Marshall and Schumpeter on Evolution
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Marshall and Schumpeter on Evolution

Economic Sociology of Capitalist Development

Edited by Yuichi Shionoya and Tamotsu Nishizawa

This unique and original work contends that, despite the differences between Marshallian and Schumpeterian thinking, they both present formidable challenges to a broad type of social science beyond economics, particularly under the influence of the German historical school. In a departure from the received view on the nature of the works of Marshall and Schumpeter, the contributors explore their themes in terms of an evolutionary vision and method of evolution; social science and evolution; conceptions of evolution; and evolution and capitalism.
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Chapter 5: Marshall, Schumpeter and the Shifting Boundaries of Economics and Sociology

Geoffrey M. Hodgson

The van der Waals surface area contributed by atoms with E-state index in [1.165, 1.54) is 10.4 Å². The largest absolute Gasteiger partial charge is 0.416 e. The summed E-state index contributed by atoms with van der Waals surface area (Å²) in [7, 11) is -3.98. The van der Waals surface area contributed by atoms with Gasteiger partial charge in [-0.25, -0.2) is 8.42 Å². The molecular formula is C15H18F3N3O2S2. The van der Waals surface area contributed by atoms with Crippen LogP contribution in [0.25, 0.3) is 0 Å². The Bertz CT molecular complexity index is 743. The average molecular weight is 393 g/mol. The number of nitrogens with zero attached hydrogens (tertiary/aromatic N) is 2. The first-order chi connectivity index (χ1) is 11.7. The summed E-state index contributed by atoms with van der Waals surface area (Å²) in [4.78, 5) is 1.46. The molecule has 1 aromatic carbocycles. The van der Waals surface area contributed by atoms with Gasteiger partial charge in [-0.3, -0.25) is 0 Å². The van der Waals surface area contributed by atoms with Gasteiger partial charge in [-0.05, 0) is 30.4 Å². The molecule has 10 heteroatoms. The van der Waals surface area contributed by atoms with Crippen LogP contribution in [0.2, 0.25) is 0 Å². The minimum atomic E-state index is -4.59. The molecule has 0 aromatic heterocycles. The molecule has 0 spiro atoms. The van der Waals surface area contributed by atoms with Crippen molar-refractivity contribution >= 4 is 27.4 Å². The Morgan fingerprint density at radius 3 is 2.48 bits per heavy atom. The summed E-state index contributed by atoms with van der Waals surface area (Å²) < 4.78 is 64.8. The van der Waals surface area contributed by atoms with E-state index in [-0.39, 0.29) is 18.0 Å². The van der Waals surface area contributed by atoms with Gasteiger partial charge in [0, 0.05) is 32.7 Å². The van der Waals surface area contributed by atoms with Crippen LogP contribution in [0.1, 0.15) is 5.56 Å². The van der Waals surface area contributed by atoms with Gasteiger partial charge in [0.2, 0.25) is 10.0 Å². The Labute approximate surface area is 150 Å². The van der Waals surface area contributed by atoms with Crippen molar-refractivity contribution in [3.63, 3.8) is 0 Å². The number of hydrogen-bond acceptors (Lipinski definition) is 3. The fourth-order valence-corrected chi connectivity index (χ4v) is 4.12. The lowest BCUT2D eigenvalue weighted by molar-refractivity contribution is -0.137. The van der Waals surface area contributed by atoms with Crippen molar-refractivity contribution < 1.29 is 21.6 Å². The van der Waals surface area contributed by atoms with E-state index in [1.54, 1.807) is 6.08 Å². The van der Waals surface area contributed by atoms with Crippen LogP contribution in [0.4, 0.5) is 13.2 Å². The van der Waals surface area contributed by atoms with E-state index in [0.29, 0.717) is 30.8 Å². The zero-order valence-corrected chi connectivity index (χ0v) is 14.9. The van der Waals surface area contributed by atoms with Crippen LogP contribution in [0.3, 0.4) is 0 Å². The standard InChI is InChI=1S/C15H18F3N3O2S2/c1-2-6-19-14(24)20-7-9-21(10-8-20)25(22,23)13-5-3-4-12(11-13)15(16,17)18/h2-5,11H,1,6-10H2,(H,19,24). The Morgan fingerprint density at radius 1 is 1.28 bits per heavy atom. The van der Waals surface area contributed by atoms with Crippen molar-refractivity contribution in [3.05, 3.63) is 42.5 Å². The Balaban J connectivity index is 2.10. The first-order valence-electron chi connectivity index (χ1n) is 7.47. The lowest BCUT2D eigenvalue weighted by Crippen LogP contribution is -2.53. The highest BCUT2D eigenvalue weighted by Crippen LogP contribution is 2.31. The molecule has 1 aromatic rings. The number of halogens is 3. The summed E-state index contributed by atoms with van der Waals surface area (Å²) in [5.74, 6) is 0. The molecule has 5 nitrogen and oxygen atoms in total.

Geoffrey M. Hodgson Alfred Marshall and Joseph Schumpeter rank as two of the most important economists of all time.1 They both had a major impact on the development of the discipline. Their writings have several common characteristics, including minimal explicit reliance on mathematics, a rich knowledge of the social and behavioural sciences, a methodological and philosophical awareness, fluently engaging styles of writing, and a primary aim to explain the world rather than to exhibit knowledge or technique for their own sake. Marshall played a crucial role by synthesizing the paradigm that Thorstein Veblen (1900: 261) was later to describe as ‘neoclassical’ (Ekelund and Hébert, 2002). Marshall was the main systematizer of the partial equilibrium variant of neoclassical theory, which held sway in Britain, the USA and elsewhere, until it began to be displaced by the Walrasian general equilibrium approach at around the time of the Second World War. Both Schumpeter and John Maynard Keynes were born in 1883. Marshall died in 1924, leaving his former pupil and the Austrian economist to tackle the catastrophic global events of the Great Depression in the 1930s. Schumpeter and Keynes took very different views on this topic. Schumpeter (1931) initially proposed that the downturn was the unfortunate but unavoidable outcome of the coincidence of the three troughs of the 50-year Kondratieff cycle, with the shorter Juglar and Kitchin cycles. By contrast Keynes (1936) saw the fall in ‘effective demand’ as the key explanatory factor, and promoted government expenditure to increase...

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